The iPad is actually the first PC-like product that Apple has aggressively priced since Steve Jobs turned Apple around. Why? It’s subsidized by royalties and fees from accessories, media, and applications that surround it, allowing Apple to both provide an attractively priced product and maintain the high profits Apple investors have come to expect. The Kindle Fire takes this concept one huge step further: It’s basically a dedicated front door to Amazon that every Fire user will carry with them.
This is something an online retailer can do that neither Apple nor another hardware maker can do as successfully, because as Apple demonstrated, making this work is about the store. A full-service retailer will have more opportunity to make money than a specialist shop. Granted, people will still need to get the product, but Amazon should be able to make more money through the Kindle Fire than Apple does through the iPad, if (and that’s a big “if”) Amazon can execute in line with Apple.
Let’s talk about tablets, and potentially PCs, as digital storefronts today.
Traditional Android doesn’t work
The sneaky thing about Android is that while Google provides it for free, it basically owns the back-end and most of the revenue opportunity that Apple is using to make money off the iPad. In effect, your normal Android licensee takes all the hardware risk, but gives up the majority of the profit potential to Google. Google just doesn’t execute on that potential as aggressively as Apple does, or Amazon plans to. To redirect the stream of cash from the Kindle away from Google, Amazon started with an older version of Android, updated it, and basically forked the code to make it theirs.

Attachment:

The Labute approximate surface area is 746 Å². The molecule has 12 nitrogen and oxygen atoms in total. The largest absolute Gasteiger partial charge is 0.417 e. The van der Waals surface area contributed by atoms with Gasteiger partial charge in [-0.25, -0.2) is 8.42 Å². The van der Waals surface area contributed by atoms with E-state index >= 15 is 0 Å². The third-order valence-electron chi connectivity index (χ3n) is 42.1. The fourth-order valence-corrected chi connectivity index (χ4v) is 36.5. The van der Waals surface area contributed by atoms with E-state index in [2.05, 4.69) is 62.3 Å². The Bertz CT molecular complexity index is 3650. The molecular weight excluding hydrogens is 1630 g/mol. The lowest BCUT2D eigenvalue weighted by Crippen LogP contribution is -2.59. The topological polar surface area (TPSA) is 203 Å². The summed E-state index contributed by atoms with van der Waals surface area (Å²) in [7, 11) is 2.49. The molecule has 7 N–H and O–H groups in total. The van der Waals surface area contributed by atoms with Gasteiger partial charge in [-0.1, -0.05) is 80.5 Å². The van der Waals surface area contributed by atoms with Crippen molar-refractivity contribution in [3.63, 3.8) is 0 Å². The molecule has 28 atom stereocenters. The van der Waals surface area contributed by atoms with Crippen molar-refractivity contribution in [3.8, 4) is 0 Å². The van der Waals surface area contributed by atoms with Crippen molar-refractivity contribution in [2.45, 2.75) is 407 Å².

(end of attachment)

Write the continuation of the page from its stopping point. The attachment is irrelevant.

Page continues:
In the old world, Microsoft sold the OS and made much of the profit. Google gave the OS away for free, but seized most of the opportunity to sell to its users, even though it didn’t seem to do much with it. Profit is the most important part of this new tablet world, and frankly any business world. Increasingly,the profit appears to come from what you do with the device, not the device itself, which is why Apple and Amazon are moving to own the entire software and services stack.
Barnes & Noble vs. Amazon vs. eBay?
If the value of the product isn’t the product itself but what the product is used for, this would seem to benefit a vendor whose strength lies in those services. Both the Nook and initial Kindle were connected to e-book back ends and relatively balanced. However, Amazon is a full-featured vendor (you can pretty much get anything either directly or through affiliates that can be shipped through Amazon), while Barnes & Noble is still just a book re-seller. With similar efforts,this means Amazon should be both able to sell its product for less and make more money from it, suggesting that over time Barnes & Noble will be aced out if it can’t expand its retail breadth.
Companies that live off of some form of Internet retailing could go the same way. I can imagine an eBay tablet, for instance, with tuned services tied back to eBay’s various retail offerings, or even a Best Buy tablet that mirrors the Kindle Fire in many ways. They would all come at aggressive prices, and largely tied to the services the firm branding them provides.
We’ve gone from packaged products to advertising-supported offerings, and now to offerings that are funded by their dedication to some retail back-end or secondary revenue stream. We are already seeing “blends,” with some Kindles being further subsidized by advertising and expected to approach free, which is somewhat unique in hardware. In the end, we are just at the beginning of this. In the future, you wonder if TVs might be tied more closely to certain retailers, who then will own more of the advertising and retail revenue streams in exchange for a cheaper set.
In the end, conversations about which sports team you support may change to which retailer owns your eyeballs. At that point, I begin to wonder if this trend is ultimately a good thing. I guess we’ll find out.
One final thought: Amazon is redefining the tablet world so that it better fits Amazon’s model. I can recall another vendor doing that with MP3 players a few years back, and that was with the iPod and Apple.
Guest contributor Rob Enderle is the founder and principal analyst for the Enderle Group, and one of the most frequently quoted tech pundits in the world. Opinion pieces denote the opinions of the author, and do not necessarily represent the views of Digital Trends.
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